The definition of Linsanity: a 23 percent rise in average ticket price, a 36 percent ratings increase and a furious rush for new merchandise.
That's the effect of blossoming New York Knicks point guard Jeremy Lin, who has burst into the NBA limelight over the past three games and impressed nearly everyone with even a casual interest in the NBA -- Kobe Bryant being, perhaps, the only exception.
It's an incredible story, said Joellen Ferrer, a spokeswoman at the secondary ticket-sale Web site StubHub.
That story has had quite an effect on StubHub and other secondary ticket sites. It revitalized Knicks fans' interest in the franchise and piqued casual NBA fans' interest in the team, boosting ratings and creating high demand for Jeremy Lin-related merchandise.
Lin has captured the public's attention after three straight 20-plus-point games. On Wednesday in Washington, a 107-93 Knicks victory, he scored 23 points and dished out 10 assists. And all this comes despite the Knicks missing their two biggest stars, forwards Carmelo Anthony and Amare Stoudamire.
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On Friday night, Lin will get another chance to impress on an even bigger national stage. The Knicks play host to the Los Angeles Lakers at 8 p.m. inside Madison Square Garden, a match-up many former Knicks are set to attend.
Ferrer said in a phone interview that she has never seen a situation quite like this one. Obscure player. Cut by two teams in December. The No. 4 point guard on the Knicks depth chart when he finally latched on to a team in December. Sleeps on his brother's couch.
The player's rise has increased StubHub's page views astronomically. Ferrer said the number of page views on the secondary-market site stood at around 20,000 on Tuesday. Over the past few days, the event page has drawn more than 100,000 page views daily.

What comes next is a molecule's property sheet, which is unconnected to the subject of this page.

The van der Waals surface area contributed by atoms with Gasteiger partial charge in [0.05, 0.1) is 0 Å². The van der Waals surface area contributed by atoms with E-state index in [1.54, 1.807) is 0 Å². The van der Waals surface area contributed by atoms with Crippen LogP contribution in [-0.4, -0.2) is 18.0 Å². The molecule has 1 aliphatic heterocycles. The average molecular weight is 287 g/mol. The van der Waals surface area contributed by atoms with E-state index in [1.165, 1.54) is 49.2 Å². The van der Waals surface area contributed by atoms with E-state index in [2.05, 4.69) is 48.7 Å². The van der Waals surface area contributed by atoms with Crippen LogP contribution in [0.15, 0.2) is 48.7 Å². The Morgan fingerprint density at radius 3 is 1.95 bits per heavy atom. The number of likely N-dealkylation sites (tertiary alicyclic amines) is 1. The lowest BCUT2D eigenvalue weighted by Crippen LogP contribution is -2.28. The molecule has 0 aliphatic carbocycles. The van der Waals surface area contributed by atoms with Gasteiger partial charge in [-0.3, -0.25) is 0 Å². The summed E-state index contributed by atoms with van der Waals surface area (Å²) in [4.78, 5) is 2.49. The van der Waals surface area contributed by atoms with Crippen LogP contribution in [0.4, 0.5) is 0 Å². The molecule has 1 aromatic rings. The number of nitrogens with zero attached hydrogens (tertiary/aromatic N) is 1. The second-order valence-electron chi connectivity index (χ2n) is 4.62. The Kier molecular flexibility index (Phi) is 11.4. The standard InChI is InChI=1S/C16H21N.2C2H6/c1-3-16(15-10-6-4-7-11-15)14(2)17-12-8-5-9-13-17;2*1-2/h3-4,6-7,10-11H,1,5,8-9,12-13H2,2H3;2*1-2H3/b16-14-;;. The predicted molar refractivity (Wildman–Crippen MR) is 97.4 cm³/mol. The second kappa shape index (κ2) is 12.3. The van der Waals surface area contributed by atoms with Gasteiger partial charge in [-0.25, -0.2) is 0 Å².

Ferrer said there have been similar effects after big trades. For example -- Chris Paul's trade to the Los Angeles Clippers earlier this off-season, or even Anthony's trade from the Denver Nuggets to the Knicks last year. But never has such a relatively unknown's quick rise to unthinkable fame.
It's unlike most situations where we see these kinds of trends, Ferrer said. It's a pretty big outlier as compared to some of the trends we see with higher-profile players.
The effect is similar at other secondary-ticket sites. TiqIQ, which aggregates listings from StubHub, eBay, TicketNetwork and TicketNow, said the average price across those sites jumped just more than 23 percent since Tuesday at 9 a.m. The average ticket price for the Knicks-Lakers matchup was $508.07 as of Friday morning, up from $412.95 three days before, said Chris Matcovich, TiqIQ's director of data and communications.
When the Knicks play the Lakers at Madison Square Garden, it's usually one of the leading sellers on the secondary market. But this game is even more of an anomaly. The average price is up 115.7 percent from an average-priced ticket for Knicks home games this season. The current get-in price for the game is $149, and the priciest front-row, courtside seat stands at $9,400, Matcovich said.
And Linsanity has also driven a ratings boost for Knicks games on the MSG Network in the midst of a dispute between the network and Time Warner. The network said Thursday that ratings are up 36 percent since Lin stepped into the starting point guard role on Feb. 6.
If he keeps up his play, the clamor of Knicks fans in New York to be able to see their favorite team might grow even louder. But MSG Media President Scott Bair said in a conference call with analysts on Wednesday that there have been no meaningful discussions with the cable provider since the start of the year.
The clamoring has already started for more tangible items -- namely, the Jeremy Lin jerseys for $54.95 and Linsanity T-shirts for $19.95 currently up for pre-order on the Knicks official website. Knicks spokeswoman Stacey Escudero said the team started taking pre-orders for the shirts on Monday. She said a limited number of jerseys would be available for sale Friday night inside Madison Square Garden.
People are here, lining up to buy stuff, she said.